September 17, 2010 § Leave a comment
I have finally decided to read the foundational text of my discipline/profession, Herodotus’ The Histories. So far, halfway through Book 3, it is a lively and informative read. I’m reading the Penguin Classics version, translated by Aubrey de Sélincourt half a century ago in 1954. This edition, published in 2003, was updated and revised by John Marincola of New York University. Anyway. At the start of Book 3, there is an account of the weather in Egypt:
In the reign of his [King Amasis of Egypt] successor Psammenitus, an unparalleled event occurred — rain fell at Thebes, a thing which the men of that city say had never happened before, or has ever happened since till my day. Normally, in upper Egypt no rain falls at all; but on this occasion it did — a light shower.
This causes Marincola to drily observe in the notes: “It does in fact rain in Upper Egypt, but not much.”
September 3, 2010 § 1 Comment
Yesterday I met with a stage and set designer for a new play being produced at the Hudson Village Theatre in Hudson, QC (just off the Island of Montréal), opening Thursday, 28 October, entitled Wake of the Bones, written Montréal playwright David Gow. Wake of the Bones centres around the discovery of a mass grave of Famine victims on Pointe-Saint-Charles in Montréal by Irish labourers constructing the Victoria Bridge a decade later. The labourers were from Griffintown, at least in this version, and they decide that a wake needs to be held to send the dead souls off to their eternal paradise.
The designer, Anouk Louten, contacted me as she attempts to get a handle on Irish culture and life in Griffintown in the mid-19th century, attempting to re-create a set as authentic as possible.
This, of course, got me thinking about the usual intersection of history, memory, and the public. Because of course Gow is taking licence from the historical record for the purpose of creating art. It is true that the mass grave of Irish Famine victims was found by the bridge workers, who were also Irish. But the workers probably lived in Goose Village, not Griffintown. A minor quibble with the historical record, to be sure, but still one that those who argue for ‘authenticity’ get their knickers in a twist over. And, I’m sure Gow will also take artistic licence with the characters, their setting, and so on and so forth.
This week, in class, I was teaching the Persian Wars, including the legendary battle at Thermopylae in 480 BCE. Of course, pretty much the entire Western world has seen the movie, 300, which fictionalises what actually happened at Thermopylae some 2,490 years ago. The movie over-dramatises the valour of the Spartans, distorts and obscures the rationale for battle decisions made by the Greeks (including the Spartans, who are conveniently left out of the decision to withdraw 6,700 Greek troops from Thermopylae to avoid being caught in a pincer movement by the Persians), leaving the brave Leonidas and his 299 Spartan warriors to hold off the Persians. As much as I love this film, I always find myself somewhat troubled by it, I kind of feel the film-makers made like the cops in the OJ Simpson case with the glove. Recall that the glove didn’t fit Simpson, who more than likely got away with murder at that trial. At the time, a friend of mine, a law student, opined that the cops may’ve planted the glove, so desperate they were to secure a conviction. If this is true (and really, who knows?), the over-zealousness of the cops allowed Simpson to walk (though, as they say, karma is a mother, and Simpson is in the slammer for other crimes right now). In the case of 300, the film-makers took an already dramatic story about Leonidas and his warriors and over-shot, they over-dramatised something which could’ve stood on its own.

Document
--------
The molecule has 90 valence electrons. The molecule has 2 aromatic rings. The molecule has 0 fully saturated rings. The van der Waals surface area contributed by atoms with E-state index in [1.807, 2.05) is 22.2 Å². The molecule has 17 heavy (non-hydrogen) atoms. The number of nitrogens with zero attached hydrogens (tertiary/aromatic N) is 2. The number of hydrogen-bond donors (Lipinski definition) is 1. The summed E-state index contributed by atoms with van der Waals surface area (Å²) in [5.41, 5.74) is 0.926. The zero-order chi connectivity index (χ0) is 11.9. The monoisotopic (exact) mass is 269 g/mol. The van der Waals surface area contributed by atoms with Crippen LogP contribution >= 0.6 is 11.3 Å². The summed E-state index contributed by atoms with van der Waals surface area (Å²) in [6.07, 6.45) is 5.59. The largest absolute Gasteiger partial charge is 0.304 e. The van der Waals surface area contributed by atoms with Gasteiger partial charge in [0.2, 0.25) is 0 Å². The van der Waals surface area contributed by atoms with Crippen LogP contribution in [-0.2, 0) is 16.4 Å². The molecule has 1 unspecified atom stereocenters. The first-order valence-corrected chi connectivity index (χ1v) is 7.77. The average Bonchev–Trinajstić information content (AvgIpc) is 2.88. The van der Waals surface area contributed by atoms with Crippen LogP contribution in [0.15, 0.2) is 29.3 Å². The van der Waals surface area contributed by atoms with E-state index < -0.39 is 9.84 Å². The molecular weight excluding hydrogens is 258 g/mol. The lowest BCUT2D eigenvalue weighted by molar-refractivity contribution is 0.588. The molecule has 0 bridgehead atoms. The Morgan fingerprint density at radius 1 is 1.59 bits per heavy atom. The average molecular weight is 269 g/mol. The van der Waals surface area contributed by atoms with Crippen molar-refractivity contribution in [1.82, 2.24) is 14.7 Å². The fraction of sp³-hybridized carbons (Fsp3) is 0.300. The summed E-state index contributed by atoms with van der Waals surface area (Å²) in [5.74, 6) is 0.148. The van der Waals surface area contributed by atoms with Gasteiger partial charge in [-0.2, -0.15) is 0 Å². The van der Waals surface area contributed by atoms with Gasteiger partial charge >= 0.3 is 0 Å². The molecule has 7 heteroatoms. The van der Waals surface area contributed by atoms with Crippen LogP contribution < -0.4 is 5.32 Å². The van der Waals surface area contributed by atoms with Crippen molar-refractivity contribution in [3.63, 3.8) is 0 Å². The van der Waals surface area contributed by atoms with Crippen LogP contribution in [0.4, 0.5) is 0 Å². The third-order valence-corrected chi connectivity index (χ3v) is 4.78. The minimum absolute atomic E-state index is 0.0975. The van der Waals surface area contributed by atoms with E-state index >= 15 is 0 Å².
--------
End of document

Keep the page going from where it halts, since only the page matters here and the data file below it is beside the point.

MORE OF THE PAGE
So, as an historian, films like 300 bother me. Not because they take licence with the historical story, but because they pull an Oliver Stone. Stone, of course, once said that you had to hit American film audiences over the head with a mallet in order to get their attention. I think he’s wrong, people aren’t that stupid. But sometimes it makes great art, sometimes, most of the time, it’s just superfluous.
But artistic licence, I fail to see what’s wrong with that, it can make the story more interesting, it can allow the artist to make their point more effectively.
As for authenticity, I’m not sure it matters so much in the larger sense. Certainly, I like Anouk’s attempts to create an authentic set. That, for whatever reason, matters to me. The setting of historical novels, plays, films, this is the detail, the background of people’s lives. Take, for example, The Gangs of New York: a wildly fictional account of the goings-on in the Five Points of Manhattan in the early 1860s. The story itself may be a load of bollocks, but the setting of it in the Five Points, from what I can see, that’s authentic, that reflects the reality of life in what was probably the worst slum in the world.
But authenticity of story or experience (in the case of museums, etc.), I’m not so sure this is desirable or even possible. I think it is impossible to completely re-create the ‘authentic’ historical experience. For one, there’s the obvious problem: it’s impossible, because it is no longer 1861, or whenever. The physical setting is just that, a re-creation of the historical, it can be an authentic re-creation, but that’s as far as it goes. And I think that by itself is a laudable goal, but that should be the end goal. There is no need to go any further, because it is impossible to go any further.
And, so far as I’m concerned, if the story is based in this historical record, that it aims to reflect the setting, then that’s fine. Artistic licence needs to be taken, at least most of the time, maybe not so much in the case of Leonidas’ last stand.